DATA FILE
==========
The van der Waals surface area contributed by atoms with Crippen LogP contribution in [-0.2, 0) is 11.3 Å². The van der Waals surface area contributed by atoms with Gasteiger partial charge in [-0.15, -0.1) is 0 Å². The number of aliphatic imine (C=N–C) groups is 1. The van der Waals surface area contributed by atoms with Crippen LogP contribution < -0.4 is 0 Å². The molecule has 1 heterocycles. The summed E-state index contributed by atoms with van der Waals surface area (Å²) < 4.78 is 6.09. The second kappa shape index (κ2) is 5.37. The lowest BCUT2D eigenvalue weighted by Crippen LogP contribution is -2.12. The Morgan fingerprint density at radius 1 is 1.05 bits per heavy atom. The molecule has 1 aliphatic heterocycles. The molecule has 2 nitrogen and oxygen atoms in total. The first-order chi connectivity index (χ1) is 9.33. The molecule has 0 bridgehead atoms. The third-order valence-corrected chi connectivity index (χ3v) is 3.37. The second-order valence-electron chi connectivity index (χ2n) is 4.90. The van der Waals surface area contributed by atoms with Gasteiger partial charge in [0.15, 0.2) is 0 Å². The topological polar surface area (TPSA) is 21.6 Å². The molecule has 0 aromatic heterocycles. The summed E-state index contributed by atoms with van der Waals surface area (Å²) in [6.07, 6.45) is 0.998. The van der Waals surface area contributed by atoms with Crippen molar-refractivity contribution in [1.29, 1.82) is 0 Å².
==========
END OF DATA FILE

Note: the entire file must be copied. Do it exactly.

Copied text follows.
The van der Waals surface area contributed by atoms with Crippen LogP contribution in [-0.2, 0) is 11.3 Å². The van der Waals surface area contributed by atoms with Gasteiger partial charge in [-0.15, -0.1) is 0 Å². The number of aliphatic imine (C=N–C) groups is 1. The van der Waals surface area contributed by atoms with Crippen LogP contribution < -0.4 is 0 Å². The molecule has 1 heterocycles. The summed E-state index contributed by atoms with van der Waals surface area (Å²) < 4.78 is 6.09. The second kappa shape index (κ2) is 5.37. The lowest BCUT2D eigenvalue weighted by Crippen LogP contribution is -2.12. The Morgan fingerprint density at radius 1 is 1.05 bits per heavy atom. The molecule has 1 aliphatic heterocycles. The molecule has 2 nitrogen and oxygen atoms in total. The first-order chi connectivity index (χ1) is 9.33. The molecule has 0 bridgehead atoms. The third-order valence-corrected chi connectivity index (χ3v) is 3.37. The second-order valence-electron chi connectivity index (χ2n) is 4.90. The van der Waals surface area contributed by atoms with Gasteiger partial charge in [0.15, 0.2) is 0 Å². The topological polar surface area (TPSA) is 21.6 Å². The molecule has 0 aromatic heterocycles. The summed E-state index contributed by atoms with van der Waals surface area (Å²) in [6.07, 6.45) is 0.998. The van der Waals surface area contributed by atoms with Crippen molar-refractivity contribution in [1.29, 1.82) is 0 Å².